The legendary curator Dorothy Miller first obtained a Richard Hunt sculpture for the Museum of Modern Art in 1957.
We should all be inspired by Alma Thomas’s optimism.
There has been a good deal of conversation in the last few years around the subject of Congressional district gerrymandering, a process by which the boundaries of an electoral constituency are manipulated to favor a political party or a class.
CaribBEING is a young hybrid arts organization working to play several roles.
Occasionally, we are forced to venture beyond Brooklyn to see art.
The Marcus Garvey Park Alliance has ambitious plans for a new program of public art to commence in 2016 with works primarily situated in four historic Harlem parks.
Like a Choose Your Own Adventure story or a game of Mad Libs, the elliptical title of Lorraine O’Grady’s 1983 performance piece, “Art Is…,” creates space, playful and inviting, for structured audience participation.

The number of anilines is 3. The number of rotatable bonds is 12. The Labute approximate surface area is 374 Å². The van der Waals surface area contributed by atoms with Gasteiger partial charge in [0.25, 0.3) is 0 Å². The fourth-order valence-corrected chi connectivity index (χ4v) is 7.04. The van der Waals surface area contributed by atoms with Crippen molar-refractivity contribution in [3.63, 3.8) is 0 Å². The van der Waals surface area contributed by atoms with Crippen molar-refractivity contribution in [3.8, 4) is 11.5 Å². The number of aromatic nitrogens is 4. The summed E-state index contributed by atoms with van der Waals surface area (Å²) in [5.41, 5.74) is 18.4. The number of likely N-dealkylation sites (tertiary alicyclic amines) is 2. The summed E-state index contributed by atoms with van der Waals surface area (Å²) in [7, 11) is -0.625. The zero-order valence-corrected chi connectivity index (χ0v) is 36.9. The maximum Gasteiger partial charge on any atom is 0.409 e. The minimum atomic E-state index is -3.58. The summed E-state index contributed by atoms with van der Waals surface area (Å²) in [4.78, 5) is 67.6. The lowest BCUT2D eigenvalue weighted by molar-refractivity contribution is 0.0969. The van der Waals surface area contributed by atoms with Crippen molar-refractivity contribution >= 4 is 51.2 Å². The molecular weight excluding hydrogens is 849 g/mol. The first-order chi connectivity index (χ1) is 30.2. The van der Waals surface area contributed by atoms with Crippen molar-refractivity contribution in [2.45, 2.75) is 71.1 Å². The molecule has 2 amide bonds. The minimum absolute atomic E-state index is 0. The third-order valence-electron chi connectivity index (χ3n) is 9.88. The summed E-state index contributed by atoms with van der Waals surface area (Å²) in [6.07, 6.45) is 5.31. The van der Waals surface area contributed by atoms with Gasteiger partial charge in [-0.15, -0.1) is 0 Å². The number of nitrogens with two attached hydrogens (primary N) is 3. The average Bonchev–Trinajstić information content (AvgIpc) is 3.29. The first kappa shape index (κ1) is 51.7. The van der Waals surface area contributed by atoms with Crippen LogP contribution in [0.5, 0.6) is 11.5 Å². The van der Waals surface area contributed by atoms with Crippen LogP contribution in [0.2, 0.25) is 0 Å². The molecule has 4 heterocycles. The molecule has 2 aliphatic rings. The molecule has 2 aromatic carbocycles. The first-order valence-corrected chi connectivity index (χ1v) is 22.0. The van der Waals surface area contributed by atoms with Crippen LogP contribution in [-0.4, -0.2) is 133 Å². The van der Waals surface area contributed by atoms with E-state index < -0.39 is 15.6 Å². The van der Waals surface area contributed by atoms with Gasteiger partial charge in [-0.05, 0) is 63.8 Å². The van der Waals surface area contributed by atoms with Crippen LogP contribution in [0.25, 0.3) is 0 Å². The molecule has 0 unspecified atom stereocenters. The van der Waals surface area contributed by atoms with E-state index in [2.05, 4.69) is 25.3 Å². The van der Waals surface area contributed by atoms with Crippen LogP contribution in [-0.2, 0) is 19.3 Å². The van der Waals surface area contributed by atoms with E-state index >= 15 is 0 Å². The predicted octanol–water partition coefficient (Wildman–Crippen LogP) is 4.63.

Happily, for those who are curious about what came next in Whitney’s evolution, they need only to go uptown and see the artist’s first museum exhibition in New York, Stanley Whitney: Dance the Orange at the Studio Museum in Harlem, which contains a selection of twenty-nine paintings and works on paper the artist made between 2008 and 2015.
Given the Studio Museum’s unique position in the city’s arts and culture landscape, this rebuild, the first since the museum took up residence in its current space in 1982, seems to indeed be a cause to celebrate.
Visitors to the Studio Museum in Harlem have long been struck by its small size.
When artist Titus Kaphar began searching for his father’s prison records in 2011, he found the mugshots of 99 other black, incarcerated men who shared his dad’s first and last name.
The premiere live performance of conceptual artist Charles Gaines’s “Manifestos 2” (2013) at the Museum of Modern Art on September 27 was nothing short of synesthetic.